See that little thingie to the upper right of the scope screen? Labeled "CAL"? That's ur source for square waves... :D
Jiggle the vertical amp switches... also try the square wave at different amplitudes and so different switch positions... I have a couple of these Phillips scopes and they seem to work pretty reliably...
What caused you to change caps in it??
Was this a non-working scope you got used, or one that stopped working?
Yeah. Please show results using one probe, same probe on one channel at a time, with the scope's CAL output, not something from your computer.
I have cleaned input attenuator switch contacts on a hundred or so used older Tektronix (usually 400-series) scopes.
If your scope has a Bandwidth Limit switch (or a Trigger View), or something similar, it might use similar switch contacts, and they might be part of the problem. (And those were MUCH easier to reach than the attenuator contacts, on the Tek 465 and 475 scopes.)
Here is a link to a procedure that I sent to a guy, years ago, for cleaning them. Maybe it will help you with your Philips.
Cleaning the Volts/Div Attenuator Switch Contacts in Tektronix 4XX Oscilloscopes
You can get CAIG products at many electronic supply shops, and can read about (and order) them on their website at:
Home of DeoxIT and HAND-E-GLOVE - CAIG Laboratories, Inc.
I have "fixed" many scopes, JUST using Caig's "DeOxit" and isopropyl alcohol. (I always made sure I had cans of the DeOxit spray and also the small bottle of the DeOxit concentrate, with the needle applicator.) They also have products for cleaning and treating potentiometer elements and different types of metal contacts.
[Please NOTE: Although I have left my webpages up because they are of interest to others, _NOTHING_ is still for sale, anywhere, there, even though that might appear to be the case, depending on exactly where you enter the pages.]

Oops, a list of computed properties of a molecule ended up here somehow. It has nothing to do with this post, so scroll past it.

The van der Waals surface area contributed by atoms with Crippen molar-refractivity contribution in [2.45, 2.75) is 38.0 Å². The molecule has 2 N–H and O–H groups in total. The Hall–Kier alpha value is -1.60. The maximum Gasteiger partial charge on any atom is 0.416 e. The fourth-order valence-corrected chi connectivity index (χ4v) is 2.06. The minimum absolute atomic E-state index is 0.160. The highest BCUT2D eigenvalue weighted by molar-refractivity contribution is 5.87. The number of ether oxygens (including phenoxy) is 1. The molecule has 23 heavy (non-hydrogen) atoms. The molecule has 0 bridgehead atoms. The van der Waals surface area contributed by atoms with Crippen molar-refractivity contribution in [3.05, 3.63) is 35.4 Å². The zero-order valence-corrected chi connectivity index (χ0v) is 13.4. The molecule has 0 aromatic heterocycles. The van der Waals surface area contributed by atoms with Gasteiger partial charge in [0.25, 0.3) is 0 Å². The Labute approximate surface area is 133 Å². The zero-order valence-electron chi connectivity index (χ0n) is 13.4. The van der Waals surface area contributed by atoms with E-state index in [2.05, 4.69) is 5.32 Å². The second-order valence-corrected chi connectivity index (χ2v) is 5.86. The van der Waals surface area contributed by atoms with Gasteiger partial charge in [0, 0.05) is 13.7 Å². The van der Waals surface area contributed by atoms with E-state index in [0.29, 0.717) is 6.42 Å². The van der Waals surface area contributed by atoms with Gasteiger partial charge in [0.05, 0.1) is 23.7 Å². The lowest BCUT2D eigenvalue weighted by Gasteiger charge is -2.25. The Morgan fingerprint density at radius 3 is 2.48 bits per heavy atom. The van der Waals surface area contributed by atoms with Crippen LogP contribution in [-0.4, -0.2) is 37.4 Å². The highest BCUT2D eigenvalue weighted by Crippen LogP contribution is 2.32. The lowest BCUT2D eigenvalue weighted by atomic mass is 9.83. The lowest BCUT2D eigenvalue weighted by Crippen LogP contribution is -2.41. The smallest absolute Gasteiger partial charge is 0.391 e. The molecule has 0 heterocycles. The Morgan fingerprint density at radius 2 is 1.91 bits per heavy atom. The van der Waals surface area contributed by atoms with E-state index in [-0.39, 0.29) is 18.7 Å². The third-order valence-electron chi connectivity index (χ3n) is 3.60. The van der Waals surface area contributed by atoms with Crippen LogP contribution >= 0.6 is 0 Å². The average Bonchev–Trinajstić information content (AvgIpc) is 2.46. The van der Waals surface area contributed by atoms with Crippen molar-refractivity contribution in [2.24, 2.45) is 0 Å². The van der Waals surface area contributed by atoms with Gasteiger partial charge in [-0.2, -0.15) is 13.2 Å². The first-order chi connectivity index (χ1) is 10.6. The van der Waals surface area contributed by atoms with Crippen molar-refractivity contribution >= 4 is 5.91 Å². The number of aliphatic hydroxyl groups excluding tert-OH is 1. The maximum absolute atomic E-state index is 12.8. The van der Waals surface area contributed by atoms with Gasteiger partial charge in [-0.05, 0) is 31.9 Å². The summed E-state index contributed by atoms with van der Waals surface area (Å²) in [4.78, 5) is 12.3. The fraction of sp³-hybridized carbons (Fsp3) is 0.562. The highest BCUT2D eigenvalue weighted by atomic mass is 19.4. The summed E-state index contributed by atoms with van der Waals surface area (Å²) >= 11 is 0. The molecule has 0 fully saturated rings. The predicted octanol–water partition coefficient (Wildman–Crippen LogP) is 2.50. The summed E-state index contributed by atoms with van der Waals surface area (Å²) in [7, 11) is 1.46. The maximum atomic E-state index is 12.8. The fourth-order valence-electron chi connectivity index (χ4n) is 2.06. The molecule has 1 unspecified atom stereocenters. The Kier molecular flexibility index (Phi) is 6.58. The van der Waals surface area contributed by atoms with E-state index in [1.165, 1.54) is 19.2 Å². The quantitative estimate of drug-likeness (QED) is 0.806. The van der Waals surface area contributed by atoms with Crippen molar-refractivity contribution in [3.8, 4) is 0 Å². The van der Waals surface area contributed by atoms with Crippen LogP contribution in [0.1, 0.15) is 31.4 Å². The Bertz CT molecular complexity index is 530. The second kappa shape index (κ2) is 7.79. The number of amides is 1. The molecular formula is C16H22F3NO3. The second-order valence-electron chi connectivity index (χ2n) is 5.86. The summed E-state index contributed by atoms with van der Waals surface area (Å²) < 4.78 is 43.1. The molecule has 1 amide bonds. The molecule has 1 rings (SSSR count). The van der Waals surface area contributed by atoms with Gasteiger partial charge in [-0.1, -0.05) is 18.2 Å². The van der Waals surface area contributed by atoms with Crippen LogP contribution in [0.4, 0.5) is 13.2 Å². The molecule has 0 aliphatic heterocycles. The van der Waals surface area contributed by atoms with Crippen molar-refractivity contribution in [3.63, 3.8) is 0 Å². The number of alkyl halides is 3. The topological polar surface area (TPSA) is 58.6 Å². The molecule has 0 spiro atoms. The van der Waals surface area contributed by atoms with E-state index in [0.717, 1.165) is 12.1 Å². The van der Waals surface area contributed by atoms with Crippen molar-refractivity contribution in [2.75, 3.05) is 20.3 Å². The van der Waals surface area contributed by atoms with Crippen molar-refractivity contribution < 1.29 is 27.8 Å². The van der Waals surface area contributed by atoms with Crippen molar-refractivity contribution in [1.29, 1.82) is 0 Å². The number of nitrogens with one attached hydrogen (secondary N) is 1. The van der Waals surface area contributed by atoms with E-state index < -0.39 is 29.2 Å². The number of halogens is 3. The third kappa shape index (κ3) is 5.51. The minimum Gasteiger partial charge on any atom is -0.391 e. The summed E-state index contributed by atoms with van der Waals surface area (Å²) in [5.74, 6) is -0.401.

I was fiddling with the controls on my scope (while using the "cal" hook) some more when I noticed that pushing the ac/dc switches in on both channel A and B triggers this problem with square waves intermittently. It seems that these push-button switches are oxidized and are making poor contact. If I wiggle them, I can get channel A to display a proper square wave as well!
It appears that this is the cause of the square wave problem. Do you think it would make more sense to source new push-button switches? I can imagine that these are simpler to replace since they are just solder-in pieces. I will also clean them out and possibly apply some dielectric grease.
Speaking of di-electric grease, I'm thinking about using a small amount on the ampl/div rotary switches to prevent oxidation since di-electric grease has been a insulating life-saver on the electrical components in my Nissan 300zx. I also have some silicone spray, teflon spray, and something called Noalox that the home depot guy recommended. Do you have any recommendations for an oxidation preventer? I believe that the rotary switch is the cause of problems on channel A since the trace becomes fuzzy when the switch is jiggled.
I've attached some pictures of what I'm referring to. I tried attaching a video as well but the forum threw up an error. Ampl/div is set to .1 v on both channels, bottom is channel A, and time/div is set to .2ms. Probe A wasn't compensated properly in the last picture.
Also, I was replacing the electrolytic capacitors on the power supply because they are from 1981 and are certainly bone-dry right now. There are also some electrolytics on the main board but I am planning to put off changing those until I have to since they are hard to reach.